Through the Valley of Death: A Special Collections Perspective on the First World War
February 20 – June 2, 2017
in Upper and Lower Main Galleries and Lecture Hall
LSU Libraries Special Collections marks the 100th anniversary of U.S. involvement in “The Great War” with the exhibition, “Through the Valley of Death: A Special Collections Perspective on the First World War,” running from February 20 – June 2, 2017 in Hill Memorial Library.
The intent of the exhibition is not to serve as a comprehensive overview of the political and military aspects of the war; nor do all of the items on display date to 1917. Instead, “Through the Valley of Death” features letters, documents, photographs, oral histories and published materials from our major collections, including Rare Books, Louisiana and Lower Mississippi Valley Collections, and University Archives, that provide a window into politics, propaganda, combat, home front activities, and social issues of this tumultuous era. Life at LSU during the war, and the university’s efforts to honor the sacrifices of faculty, students and staff, through the building of Memorial Tower and the planting of the Oak Grove, are also explored.
Soldiers’ letters number among the many publications and original documents on display. Transporting us to the battlefront, the letters are humorous, poignant, and at turns heartbreaking:
“It might be hard to explain, and again it might be easily understood by you and some, what it means to sit down and think over and put into thoughts the horrors which one goes thru when he has been in the trenches, ‘over the top,’ and then such an advance as I went thru at St. Mihiel, but the physical discomforts, not the dirt, the filth, the fatigue and at times utter exhaustion – not the continuous day and night going, going – not the hunger or thirst one has – and we had, at times – nor the strain – worry–lack of sleep and rest, one does not even regret the shelling – the gas the machine gives or the sniper. But every time I recall those poor devils with their heads arms legs off with gaping wounds, every time I think of my sergeants, my corporals, my lost men killed, wounded missing – and whenever I have to think of poor Captain Craig and Captain Peters, two of my best friends, killed, one while I was giving him a cigarette, the other just after telling me he didn’t think the Bosche had a shell for him – then one can only know what utter hell this war is.” Excerpted from October 11, 1918 letter from Lt. Hopkins Payne Breazeale, 358th Infantry, 90th Division, to his mother, from the Nita Sims Breazeale Family Papers, Mss. 2442.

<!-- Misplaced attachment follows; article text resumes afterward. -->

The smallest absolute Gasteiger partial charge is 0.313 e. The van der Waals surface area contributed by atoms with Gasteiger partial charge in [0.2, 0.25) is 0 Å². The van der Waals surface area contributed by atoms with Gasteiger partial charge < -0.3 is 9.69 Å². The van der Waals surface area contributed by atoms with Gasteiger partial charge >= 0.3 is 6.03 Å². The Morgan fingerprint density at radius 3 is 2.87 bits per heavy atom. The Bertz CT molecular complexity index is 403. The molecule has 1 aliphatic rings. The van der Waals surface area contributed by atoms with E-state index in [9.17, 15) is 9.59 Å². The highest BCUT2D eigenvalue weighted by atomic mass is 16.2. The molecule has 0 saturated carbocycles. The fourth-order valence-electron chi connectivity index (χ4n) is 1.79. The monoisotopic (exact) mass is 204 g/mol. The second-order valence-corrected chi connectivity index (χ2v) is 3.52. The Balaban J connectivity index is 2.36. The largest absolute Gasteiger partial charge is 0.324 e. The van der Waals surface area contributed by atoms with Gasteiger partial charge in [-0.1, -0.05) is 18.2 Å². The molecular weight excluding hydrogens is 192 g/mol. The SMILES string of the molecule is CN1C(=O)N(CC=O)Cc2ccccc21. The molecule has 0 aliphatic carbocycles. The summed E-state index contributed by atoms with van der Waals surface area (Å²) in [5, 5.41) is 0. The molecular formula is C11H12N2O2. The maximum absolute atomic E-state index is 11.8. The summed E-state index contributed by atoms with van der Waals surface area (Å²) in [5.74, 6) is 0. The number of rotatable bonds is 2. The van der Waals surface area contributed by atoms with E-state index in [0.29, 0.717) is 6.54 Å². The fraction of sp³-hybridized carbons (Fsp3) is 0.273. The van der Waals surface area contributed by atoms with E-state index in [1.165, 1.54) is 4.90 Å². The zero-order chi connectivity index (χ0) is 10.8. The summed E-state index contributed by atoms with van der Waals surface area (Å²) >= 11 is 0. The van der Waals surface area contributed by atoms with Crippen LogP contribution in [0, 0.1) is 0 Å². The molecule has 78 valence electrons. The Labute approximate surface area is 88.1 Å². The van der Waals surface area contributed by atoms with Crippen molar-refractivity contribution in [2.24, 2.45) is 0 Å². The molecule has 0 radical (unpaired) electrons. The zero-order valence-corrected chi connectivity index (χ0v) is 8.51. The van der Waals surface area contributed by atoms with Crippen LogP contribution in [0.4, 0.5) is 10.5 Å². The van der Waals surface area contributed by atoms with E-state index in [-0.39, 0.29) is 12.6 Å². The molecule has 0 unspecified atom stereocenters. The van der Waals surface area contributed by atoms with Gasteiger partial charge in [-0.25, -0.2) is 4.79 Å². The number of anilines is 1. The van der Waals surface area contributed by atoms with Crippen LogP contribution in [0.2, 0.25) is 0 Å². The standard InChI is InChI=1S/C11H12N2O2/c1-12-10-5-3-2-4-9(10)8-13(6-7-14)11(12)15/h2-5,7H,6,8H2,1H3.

But there are also moments of beauty in these war-time documents, as in this letter of thanks on the day the war ended, to Corporal William Hughes Head, Jr., from a young French girl whom he befriended:
“Your letter gave me much pleasure because in these days of triumph I am happy to be able to tell you how much I have thought of you and all your compatriots, for it is thanks to you all that today the war is over and that Papa is also going to come back soon. I love you very much, William, and I love all your comrades as well, and if you were at Messac I would kiss you all.” Excerpted from November 11, 1918 letter in the William Hughes Head and Family Papers, Mss. 3238.
Images: Col. Troy H. Middleton (Troy H. Middleton Papers and Middleton Room Memorabilia, RG U106; Camp Beauregard (Eugene M. Violette Collection, Mss. 615, 893); and Nurse’s Certificate of Identity, Jane C. Bright Scrapbook, Mss. 1810.
The exhibition is free and open to the public. For more information visit lib.lsu.edu/special or call (225) 578-6544.
John Earle Uhler Papers
in Reading Room
John Earle Uhler was a writer, scholar, and English professor at LSU from 1928-1961. Prior to joining the faculty at LSU, where he served as first president of the LSU Faculty Club, Uhler worked as a reporter, copy editor, and actor. A charter member of the Renaissance Society of America, his research interests included Shakespeare, 18th century English drama, English Renaissance literature, and linguistics. The collection consists of correspondence, literary and academic manuscripts, printed material, teaching materials, and photographs.
In 1931, Uhler published Cane Juice, a novel depicting southern Louisiana and student life at LSU. A public controversy ensued in which Uhler was accused of slander by Father F. L. Gassler, culminating in his suspension and eventual removal from the faculty by the executive committee of the LSU Board of Supervisors. After a six-month legal battle involving the American Civil Liberties Union and the American Association of University Professors, Uhler was reinstated in April of 1932.